Successfully reported this slideshow.
We use your LinkedIn profile and activity data to personalize ads and to show you more relevant ads. You can change your ad preferences anytime.

Special Issue on Food and Well-Being | Journal of Public Policy & Marketing

337 views

Published on

This special session explores the relationship between food and well-being through a broad lens. This research contributes to our understanding of how consumers, policy makers, firms, and other stakeholders may help improve consumers’ health by improving their food well-being.

The session features three articles from an upcoming special issue of the Journal of Public Policy & Marketing and are detailed in the first portion of this presentation. The second portion covers the articles that were not discussed in the session.

Published in: Marketing
  • DOWNLOAD FULL. BOOKS INTO AVAILABLE FORMAT, ......................................................................................................................... ......................................................................................................................... 1.DOWNLOAD FULL. PDF EBOOK here { https://tinyurl.com/y8nn3gmc } ......................................................................................................................... 1.DOWNLOAD FULL. EPUB Ebook here { https://tinyurl.com/y8nn3gmc } ......................................................................................................................... 1.DOWNLOAD FULL. doc Ebook here { https://tinyurl.com/y8nn3gmc } ......................................................................................................................... 1.DOWNLOAD FULL. PDF EBOOK here { https://tinyurl.com/y8nn3gmc } ......................................................................................................................... 1.DOWNLOAD FULL. EPUB Ebook here { https://tinyurl.com/y8nn3gmc } ......................................................................................................................... 1.DOWNLOAD FULL. doc Ebook here { https://tinyurl.com/y8nn3gmc } ......................................................................................................................... ......................................................................................................................... ......................................................................................................................... .............. Browse by Genre Available eBooks ......................................................................................................................... Art, Biography, Business, Chick Lit, Children's, Christian, Classics, Comics, Contemporary, Cookbooks, Crime, Ebooks, Fantasy, Fiction, Graphic Novels, Historical Fiction, History, Horror, Humor And Comedy, Manga, Memoir, Music, Mystery, Non Fiction, Paranormal, Philosophy, Poetry, Psychology, Religion, Romance, Science, Science Fiction, Self Help, Suspense, Spirituality, Sports, Thriller, Travel, Young Adult,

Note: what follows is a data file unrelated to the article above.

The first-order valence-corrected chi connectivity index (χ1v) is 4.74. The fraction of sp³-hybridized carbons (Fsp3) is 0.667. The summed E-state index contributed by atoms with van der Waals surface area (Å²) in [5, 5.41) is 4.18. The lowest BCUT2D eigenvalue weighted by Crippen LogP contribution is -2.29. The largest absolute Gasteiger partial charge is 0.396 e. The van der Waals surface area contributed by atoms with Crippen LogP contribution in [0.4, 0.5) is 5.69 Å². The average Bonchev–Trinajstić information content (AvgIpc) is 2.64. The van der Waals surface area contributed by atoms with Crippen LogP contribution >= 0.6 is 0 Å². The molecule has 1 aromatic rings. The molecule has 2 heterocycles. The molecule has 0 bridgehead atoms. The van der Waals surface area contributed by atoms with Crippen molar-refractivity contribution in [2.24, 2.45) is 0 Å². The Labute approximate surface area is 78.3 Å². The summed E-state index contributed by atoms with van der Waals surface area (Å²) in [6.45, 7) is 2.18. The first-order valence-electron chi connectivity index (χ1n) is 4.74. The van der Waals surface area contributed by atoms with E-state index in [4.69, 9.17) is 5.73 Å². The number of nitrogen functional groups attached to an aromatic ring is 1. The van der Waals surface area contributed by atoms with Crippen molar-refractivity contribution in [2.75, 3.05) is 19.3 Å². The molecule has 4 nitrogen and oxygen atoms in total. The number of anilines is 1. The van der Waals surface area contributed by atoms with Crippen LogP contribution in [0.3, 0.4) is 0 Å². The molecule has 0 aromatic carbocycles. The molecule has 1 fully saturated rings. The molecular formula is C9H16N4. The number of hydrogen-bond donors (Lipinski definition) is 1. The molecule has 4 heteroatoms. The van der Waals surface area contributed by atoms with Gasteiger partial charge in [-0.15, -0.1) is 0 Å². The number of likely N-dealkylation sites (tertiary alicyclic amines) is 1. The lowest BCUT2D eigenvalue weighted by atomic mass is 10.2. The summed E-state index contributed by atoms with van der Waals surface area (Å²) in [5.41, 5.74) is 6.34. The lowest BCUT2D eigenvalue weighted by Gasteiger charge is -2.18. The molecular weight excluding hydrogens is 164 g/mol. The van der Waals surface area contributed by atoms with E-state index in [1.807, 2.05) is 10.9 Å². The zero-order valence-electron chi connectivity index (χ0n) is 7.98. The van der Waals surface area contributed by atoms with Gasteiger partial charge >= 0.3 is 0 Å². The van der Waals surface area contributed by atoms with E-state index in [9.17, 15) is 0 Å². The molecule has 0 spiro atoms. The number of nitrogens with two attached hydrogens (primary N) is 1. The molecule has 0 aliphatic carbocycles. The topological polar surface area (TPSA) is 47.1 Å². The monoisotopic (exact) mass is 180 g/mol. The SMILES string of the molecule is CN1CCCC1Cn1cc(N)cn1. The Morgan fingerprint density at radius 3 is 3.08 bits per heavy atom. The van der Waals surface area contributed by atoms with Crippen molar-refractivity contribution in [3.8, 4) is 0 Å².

Reply 
    Are you sure you want to  Yes  No
    Your message goes here
  • Be the first to like this

Special Issue on Food and Well-Being | Journal of Public Policy & Marketing

  1. 1. Investigations in Food and Well-Being: Winter AMA Session Recap
  2. 2. About the Session This special session explores the relationship between food and well-being through a broad lens. This research contributes to our understanding of how consumers, policy makers, firms, and other stakeholders may help improve consumers’ health by improving their food well-being. The session features three articles from an upcoming special issue of the Journal of Public Policy & Marketing and are detailed in the first portion of this presentation. The second portion covers the articles that were not discussed in the session. Session chairs/special issue editors: Maura L. Scott and Beth Vallen | 2Investigations in Food and Well-Being: Winter AMA Session Recap
  3. 3. | 3Investigations in Food and Well-Being: Winter AMA Session Recap Hunger and Food Well-Being: Advancing Research and Practice* Melissa G. Bublitz, Jonathan Hansen, Laura A. Peracchio, and Sherrie Tussler This research extends the understanding of the food well-being paradigm by examining the unique challenges of developing a positive relationship with food for people experiencing food poverty. Efforts by the Hunger Task Force to combat hunger may also help prompt ideas for research and localized solutions in the fight against hunger. See the full article here. *Presented at Winter AMA 2019
  4. 4. | 4Investigations in Food and Well-Being: Winter AMA Session Recap How and Why the Collaborative Consumption of Food Leads to Overpurchasing, Overconsumption, and Waste* Jeffrey R. Parker, Nita Umashankar, and Martin G. Schleicher This research shows how, in group settings (e.g., potlucks), the collaborative consumption of food, as compared with personal consumption in a group, causes people to overpurchase, overconsume, and waste food. The authors demonstrate how these results are driven by both generosity motives and consumers’ cognitive errors. See the full article here. *Presented at Winter AMA 2019